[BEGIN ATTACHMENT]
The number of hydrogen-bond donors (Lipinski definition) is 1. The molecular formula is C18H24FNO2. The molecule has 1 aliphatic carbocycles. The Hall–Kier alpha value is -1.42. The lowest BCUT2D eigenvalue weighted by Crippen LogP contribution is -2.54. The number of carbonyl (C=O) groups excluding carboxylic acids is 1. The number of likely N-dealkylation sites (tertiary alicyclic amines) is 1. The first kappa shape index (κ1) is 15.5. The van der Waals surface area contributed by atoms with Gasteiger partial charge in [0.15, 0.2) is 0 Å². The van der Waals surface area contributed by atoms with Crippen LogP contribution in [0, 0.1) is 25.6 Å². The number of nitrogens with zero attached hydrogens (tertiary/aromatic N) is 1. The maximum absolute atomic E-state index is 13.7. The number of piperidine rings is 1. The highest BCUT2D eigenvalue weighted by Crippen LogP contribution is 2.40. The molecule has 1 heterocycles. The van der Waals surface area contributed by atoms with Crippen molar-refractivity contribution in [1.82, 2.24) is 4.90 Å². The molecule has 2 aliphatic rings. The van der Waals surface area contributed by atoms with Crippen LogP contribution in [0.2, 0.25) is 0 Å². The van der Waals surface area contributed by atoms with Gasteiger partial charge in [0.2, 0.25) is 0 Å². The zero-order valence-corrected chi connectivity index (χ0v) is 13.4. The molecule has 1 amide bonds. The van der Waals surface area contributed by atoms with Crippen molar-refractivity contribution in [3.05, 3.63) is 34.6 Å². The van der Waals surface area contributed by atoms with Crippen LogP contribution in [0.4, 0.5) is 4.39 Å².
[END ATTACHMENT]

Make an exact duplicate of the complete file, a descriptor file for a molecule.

The number of hydrogen-bond donors (Lipinski definition) is 1. The molecular formula is C18H24FNO2. The molecule has 1 aliphatic carbocycles. The Hall–Kier alpha value is -1.42. The lowest BCUT2D eigenvalue weighted by Crippen LogP contribution is -2.54. The number of carbonyl (C=O) groups excluding carboxylic acids is 1. The number of likely N-dealkylation sites (tertiary alicyclic amines) is 1. The first kappa shape index (κ1) is 15.5. The van der Waals surface area contributed by atoms with Gasteiger partial charge in [0.15, 0.2) is 0 Å². The van der Waals surface area contributed by atoms with Crippen LogP contribution in [0, 0.1) is 25.6 Å². The number of nitrogens with zero attached hydrogens (tertiary/aromatic N) is 1. The maximum absolute atomic E-state index is 13.7. The number of piperidine rings is 1. The highest BCUT2D eigenvalue weighted by Crippen LogP contribution is 2.40. The molecule has 1 heterocycles. The van der Waals surface area contributed by atoms with Crippen molar-refractivity contribution in [1.82, 2.24) is 4.90 Å². The molecule has 2 aliphatic rings. The van der Waals surface area contributed by atoms with Crippen LogP contribution in [0.2, 0.25) is 0 Å². The van der Waals surface area contributed by atoms with Gasteiger partial charge in [0.2, 0.25) is 0 Å². The zero-order valence-corrected chi connectivity index (χ0v) is 13.4. The molecule has 1 amide bonds. The van der Waals surface area contributed by atoms with Crippen molar-refractivity contribution in [3.05, 3.63) is 34.6 Å². The van der Waals surface area contributed by atoms with Crippen LogP contribution in [0.4, 0.5) is 4.39 Å².